This is more than a bit curious. Last month, the AMA issued a statement that at least one doctor, Hal Scherz, believes is intended to “suggest” to doctors that perhaps they either shouldn’t speak with their patients about Obamacare, or, shouldn’t tell them the truth. Here is what the AMA had to say,
[P]hysicians might reflect on how to properly balance their obligations as members of the medical profession with their rights as individual citizens who will be affected by reform. In particular, physicians may wonder whether it is appropriate to express political views to patients or their families.
Huh…is it appropriate to express political views? Since when is explaining what the newly passed health care bill will mean to a patient the expression of a “political view”? Is it a “political view” to say that Medicare will face cuts of $500 billion, or, to tell a patient that he or she will be required to have insurance approved by the government, or pay a tax? Is it a “political view” to explain that there will be a new tax on prescription drugs, insurance companies and medical device manufacturers?
Beyond that, even if a doctor desires to express a “political view” by what right does the AMA have to “advise”,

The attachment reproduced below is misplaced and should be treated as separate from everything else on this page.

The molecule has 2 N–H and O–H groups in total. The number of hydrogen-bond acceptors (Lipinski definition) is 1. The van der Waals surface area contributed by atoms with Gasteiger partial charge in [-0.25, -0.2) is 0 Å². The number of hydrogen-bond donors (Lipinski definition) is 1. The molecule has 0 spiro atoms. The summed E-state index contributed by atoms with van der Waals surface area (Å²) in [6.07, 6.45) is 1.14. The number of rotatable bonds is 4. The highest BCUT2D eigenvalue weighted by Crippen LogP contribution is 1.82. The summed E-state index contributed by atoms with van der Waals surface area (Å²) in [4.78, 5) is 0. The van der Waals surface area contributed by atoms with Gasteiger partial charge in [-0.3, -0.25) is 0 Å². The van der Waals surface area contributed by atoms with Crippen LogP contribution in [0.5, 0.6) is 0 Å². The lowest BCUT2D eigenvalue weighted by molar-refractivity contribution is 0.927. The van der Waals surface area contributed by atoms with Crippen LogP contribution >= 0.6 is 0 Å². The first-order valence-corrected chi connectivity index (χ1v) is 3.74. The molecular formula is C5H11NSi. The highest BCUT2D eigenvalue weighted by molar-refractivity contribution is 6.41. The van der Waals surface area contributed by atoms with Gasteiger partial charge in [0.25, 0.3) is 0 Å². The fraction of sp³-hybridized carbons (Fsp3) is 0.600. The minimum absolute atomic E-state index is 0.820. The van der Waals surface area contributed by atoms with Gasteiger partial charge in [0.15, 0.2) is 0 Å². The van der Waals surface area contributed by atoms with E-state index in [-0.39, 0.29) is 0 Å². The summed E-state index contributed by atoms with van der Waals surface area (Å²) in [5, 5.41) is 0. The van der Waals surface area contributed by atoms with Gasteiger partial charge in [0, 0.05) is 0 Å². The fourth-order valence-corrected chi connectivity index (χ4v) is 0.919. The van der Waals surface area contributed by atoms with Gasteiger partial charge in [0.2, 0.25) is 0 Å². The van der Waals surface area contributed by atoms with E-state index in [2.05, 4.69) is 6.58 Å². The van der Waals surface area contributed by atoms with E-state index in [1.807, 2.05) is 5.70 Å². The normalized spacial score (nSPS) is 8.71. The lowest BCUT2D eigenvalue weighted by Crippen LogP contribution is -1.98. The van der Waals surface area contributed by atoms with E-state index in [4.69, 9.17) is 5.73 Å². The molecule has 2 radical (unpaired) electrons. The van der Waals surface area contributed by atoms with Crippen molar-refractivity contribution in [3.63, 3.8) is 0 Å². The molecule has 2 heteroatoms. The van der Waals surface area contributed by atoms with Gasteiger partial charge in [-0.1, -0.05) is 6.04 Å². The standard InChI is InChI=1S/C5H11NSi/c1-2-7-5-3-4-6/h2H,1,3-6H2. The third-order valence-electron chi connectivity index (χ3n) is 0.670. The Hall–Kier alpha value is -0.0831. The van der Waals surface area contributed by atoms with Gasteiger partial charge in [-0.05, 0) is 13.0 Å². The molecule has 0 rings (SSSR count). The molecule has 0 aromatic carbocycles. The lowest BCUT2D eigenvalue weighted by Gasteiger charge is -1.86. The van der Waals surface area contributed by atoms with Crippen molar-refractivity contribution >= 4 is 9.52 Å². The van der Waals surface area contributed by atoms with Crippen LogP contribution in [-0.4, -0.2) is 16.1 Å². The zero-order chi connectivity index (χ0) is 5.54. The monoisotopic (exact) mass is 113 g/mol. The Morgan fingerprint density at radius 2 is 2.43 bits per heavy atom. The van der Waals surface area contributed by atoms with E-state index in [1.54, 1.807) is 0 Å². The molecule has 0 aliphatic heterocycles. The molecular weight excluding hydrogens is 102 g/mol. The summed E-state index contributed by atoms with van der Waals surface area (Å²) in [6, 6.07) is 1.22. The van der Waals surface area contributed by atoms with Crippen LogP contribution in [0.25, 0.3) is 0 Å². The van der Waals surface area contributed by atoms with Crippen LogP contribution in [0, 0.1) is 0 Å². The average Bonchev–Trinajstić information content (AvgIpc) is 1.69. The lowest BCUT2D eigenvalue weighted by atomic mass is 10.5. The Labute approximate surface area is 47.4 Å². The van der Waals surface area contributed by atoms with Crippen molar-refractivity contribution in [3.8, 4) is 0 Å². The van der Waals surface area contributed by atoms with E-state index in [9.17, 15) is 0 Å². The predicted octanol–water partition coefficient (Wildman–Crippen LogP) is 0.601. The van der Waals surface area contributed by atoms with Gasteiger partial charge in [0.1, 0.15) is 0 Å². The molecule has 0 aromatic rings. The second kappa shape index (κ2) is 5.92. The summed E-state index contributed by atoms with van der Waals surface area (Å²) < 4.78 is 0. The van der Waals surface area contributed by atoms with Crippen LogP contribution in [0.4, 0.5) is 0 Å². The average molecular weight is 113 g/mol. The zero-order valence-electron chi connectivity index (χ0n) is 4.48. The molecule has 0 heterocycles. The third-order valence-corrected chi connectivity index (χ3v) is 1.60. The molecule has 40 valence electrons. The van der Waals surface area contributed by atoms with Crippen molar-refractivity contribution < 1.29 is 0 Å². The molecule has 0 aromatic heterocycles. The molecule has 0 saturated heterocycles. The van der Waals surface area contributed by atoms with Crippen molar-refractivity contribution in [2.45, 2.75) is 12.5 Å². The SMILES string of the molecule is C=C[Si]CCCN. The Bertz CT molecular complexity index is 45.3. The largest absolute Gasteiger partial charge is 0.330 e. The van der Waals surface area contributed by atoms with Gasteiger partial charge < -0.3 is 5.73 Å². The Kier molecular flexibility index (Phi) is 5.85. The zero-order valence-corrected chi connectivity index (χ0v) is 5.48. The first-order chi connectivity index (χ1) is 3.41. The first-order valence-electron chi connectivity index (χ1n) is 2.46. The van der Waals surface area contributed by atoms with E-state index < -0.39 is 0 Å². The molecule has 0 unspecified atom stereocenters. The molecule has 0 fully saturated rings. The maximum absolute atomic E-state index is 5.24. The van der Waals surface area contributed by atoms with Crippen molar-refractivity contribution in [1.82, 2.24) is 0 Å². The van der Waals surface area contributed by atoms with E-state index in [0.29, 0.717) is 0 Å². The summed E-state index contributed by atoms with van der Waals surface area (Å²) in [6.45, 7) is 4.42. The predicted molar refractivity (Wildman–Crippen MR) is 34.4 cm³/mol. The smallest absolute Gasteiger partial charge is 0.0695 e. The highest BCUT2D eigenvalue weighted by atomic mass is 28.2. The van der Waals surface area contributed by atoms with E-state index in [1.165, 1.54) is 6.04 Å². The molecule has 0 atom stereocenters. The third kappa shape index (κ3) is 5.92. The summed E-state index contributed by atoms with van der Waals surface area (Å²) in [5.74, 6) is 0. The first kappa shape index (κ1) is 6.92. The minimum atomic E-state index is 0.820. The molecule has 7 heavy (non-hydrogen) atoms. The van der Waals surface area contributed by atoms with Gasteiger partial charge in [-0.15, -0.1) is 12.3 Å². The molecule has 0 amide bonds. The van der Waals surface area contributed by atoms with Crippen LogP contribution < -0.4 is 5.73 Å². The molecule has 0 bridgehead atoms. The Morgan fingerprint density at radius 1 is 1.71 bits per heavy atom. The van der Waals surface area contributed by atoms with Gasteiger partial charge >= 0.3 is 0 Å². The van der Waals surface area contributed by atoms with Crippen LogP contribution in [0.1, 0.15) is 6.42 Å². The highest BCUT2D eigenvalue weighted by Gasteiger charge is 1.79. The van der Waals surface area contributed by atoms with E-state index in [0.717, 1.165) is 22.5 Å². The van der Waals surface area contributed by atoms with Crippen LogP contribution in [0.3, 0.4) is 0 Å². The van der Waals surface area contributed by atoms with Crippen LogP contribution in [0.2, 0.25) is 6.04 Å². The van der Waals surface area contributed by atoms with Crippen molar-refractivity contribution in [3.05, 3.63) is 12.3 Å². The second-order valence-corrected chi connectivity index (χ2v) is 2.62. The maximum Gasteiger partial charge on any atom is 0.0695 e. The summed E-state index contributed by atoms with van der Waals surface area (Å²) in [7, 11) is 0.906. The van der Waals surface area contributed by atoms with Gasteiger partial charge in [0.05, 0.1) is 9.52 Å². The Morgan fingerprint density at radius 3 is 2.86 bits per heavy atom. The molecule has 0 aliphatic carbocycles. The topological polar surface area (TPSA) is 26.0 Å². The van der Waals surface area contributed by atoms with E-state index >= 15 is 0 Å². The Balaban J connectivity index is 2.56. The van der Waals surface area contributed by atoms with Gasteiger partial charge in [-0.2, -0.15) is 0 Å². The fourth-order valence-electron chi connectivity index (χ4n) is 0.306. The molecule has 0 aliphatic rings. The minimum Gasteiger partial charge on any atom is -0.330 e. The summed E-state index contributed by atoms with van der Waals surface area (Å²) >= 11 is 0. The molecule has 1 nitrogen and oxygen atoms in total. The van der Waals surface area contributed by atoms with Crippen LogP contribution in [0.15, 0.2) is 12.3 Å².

physicians should conduct political communications with sensitivity to patients’ vulnerability and desire for privacy.
Of course, the more doctors explain the bill, the more patients dislike it, causing patients to question why the AMA supported the bill in the first place. This is an easy question to answer.
The [AMA] wants to protect a monopoly that the federal government has created for it—a medical coding system administered by the AMA that every health-care professional and hospital must use if they wish to get paid for the services they provide. This monopoly generates income of $70 million to $100 million annually for the AMA.
Support the bill, you keep your monopoly. Don’t support the bill, well, who knows.
The more we learn about Obamacare, and the “incentives” needed to obtain support for it, the more the American public dislikes it. And, apparently, the pressure to continue to support Obamacare is still being exerted, at least by the AMA.